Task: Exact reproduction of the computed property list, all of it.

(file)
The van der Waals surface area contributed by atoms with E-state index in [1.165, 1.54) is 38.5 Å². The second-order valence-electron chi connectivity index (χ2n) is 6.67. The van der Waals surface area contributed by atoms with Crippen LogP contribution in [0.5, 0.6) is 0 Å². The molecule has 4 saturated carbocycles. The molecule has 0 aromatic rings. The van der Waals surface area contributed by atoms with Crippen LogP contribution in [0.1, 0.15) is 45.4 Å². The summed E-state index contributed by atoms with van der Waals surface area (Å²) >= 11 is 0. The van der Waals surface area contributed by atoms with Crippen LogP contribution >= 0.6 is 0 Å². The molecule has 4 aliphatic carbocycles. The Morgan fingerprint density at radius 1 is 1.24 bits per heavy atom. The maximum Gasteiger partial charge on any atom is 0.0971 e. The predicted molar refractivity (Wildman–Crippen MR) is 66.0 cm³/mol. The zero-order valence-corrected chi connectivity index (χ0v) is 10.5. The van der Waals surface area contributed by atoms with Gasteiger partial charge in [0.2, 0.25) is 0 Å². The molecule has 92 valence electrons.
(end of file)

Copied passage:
The van der Waals surface area contributed by atoms with E-state index in [1.165, 1.54) is 38.5 Å². The second-order valence-electron chi connectivity index (χ2n) is 6.67. The van der Waals surface area contributed by atoms with Crippen LogP contribution in [0.5, 0.6) is 0 Å². The molecule has 4 saturated carbocycles. The molecule has 0 aromatic rings. The van der Waals surface area contributed by atoms with Crippen LogP contribution in [0.1, 0.15) is 45.4 Å². The summed E-state index contributed by atoms with van der Waals surface area (Å²) >= 11 is 0. The van der Waals surface area contributed by atoms with Crippen LogP contribution >= 0.6 is 0 Å². The molecule has 4 aliphatic carbocycles. The Morgan fingerprint density at radius 1 is 1.24 bits per heavy atom. The maximum Gasteiger partial charge on any atom is 0.0971 e. The predicted molar refractivity (Wildman–Crippen MR) is 66.0 cm³/mol. The zero-order valence-corrected chi connectivity index (χ0v) is 10.5. The van der Waals surface area contributed by atoms with Gasteiger partial charge in [0.2, 0.25) is 0 Å². The molecule has 92 valence electrons.